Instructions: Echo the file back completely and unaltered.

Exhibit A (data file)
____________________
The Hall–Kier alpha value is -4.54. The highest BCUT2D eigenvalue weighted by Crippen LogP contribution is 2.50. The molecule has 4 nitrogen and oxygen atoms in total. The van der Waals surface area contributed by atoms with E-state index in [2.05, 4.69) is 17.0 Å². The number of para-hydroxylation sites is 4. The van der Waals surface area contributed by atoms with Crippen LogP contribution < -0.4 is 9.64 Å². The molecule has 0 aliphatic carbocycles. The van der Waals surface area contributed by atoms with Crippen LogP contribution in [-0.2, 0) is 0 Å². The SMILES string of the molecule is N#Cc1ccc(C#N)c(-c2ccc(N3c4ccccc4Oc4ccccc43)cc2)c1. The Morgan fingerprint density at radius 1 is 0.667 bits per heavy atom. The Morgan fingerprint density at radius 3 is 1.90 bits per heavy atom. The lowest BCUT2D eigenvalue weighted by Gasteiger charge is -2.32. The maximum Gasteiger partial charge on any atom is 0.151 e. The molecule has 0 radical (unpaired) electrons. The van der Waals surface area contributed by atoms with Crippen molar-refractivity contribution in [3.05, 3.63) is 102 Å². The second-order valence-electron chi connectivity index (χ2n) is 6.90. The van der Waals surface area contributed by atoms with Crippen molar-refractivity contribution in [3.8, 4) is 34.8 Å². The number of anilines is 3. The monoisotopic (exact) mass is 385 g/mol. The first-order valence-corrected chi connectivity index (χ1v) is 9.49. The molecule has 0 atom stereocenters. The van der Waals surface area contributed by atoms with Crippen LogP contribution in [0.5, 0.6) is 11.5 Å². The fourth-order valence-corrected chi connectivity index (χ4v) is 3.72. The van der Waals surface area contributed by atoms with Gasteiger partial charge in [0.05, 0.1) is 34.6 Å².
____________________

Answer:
The Hall–Kier alpha value is -4.54. The highest BCUT2D eigenvalue weighted by Crippen LogP contribution is 2.50. The molecule has 4 nitrogen and oxygen atoms in total. The van der Waals surface area contributed by atoms with E-state index in [2.05, 4.69) is 17.0 Å². The number of para-hydroxylation sites is 4. The van der Waals surface area contributed by atoms with Crippen LogP contribution < -0.4 is 9.64 Å². The molecule has 0 aliphatic carbocycles. The van der Waals surface area contributed by atoms with Crippen LogP contribution in [-0.2, 0) is 0 Å². The SMILES string of the molecule is N#Cc1ccc(C#N)c(-c2ccc(N3c4ccccc4Oc4ccccc43)cc2)c1. The Morgan fingerprint density at radius 1 is 0.667 bits per heavy atom. The Morgan fingerprint density at radius 3 is 1.90 bits per heavy atom. The lowest BCUT2D eigenvalue weighted by Gasteiger charge is -2.32. The maximum Gasteiger partial charge on any atom is 0.151 e. The molecule has 0 radical (unpaired) electrons. The van der Waals surface area contributed by atoms with Crippen molar-refractivity contribution in [3.05, 3.63) is 102 Å². The second-order valence-electron chi connectivity index (χ2n) is 6.90. The van der Waals surface area contributed by atoms with Crippen molar-refractivity contribution in [3.8, 4) is 34.8 Å². The number of anilines is 3. The monoisotopic (exact) mass is 385 g/mol. The first-order valence-corrected chi connectivity index (χ1v) is 9.49. The molecule has 0 atom stereocenters. The van der Waals surface area contributed by atoms with Crippen LogP contribution in [0.5, 0.6) is 11.5 Å². The fourth-order valence-corrected chi connectivity index (χ4v) is 3.72. The van der Waals surface area contributed by atoms with Gasteiger partial charge in [0.05, 0.1) is 34.6 Å².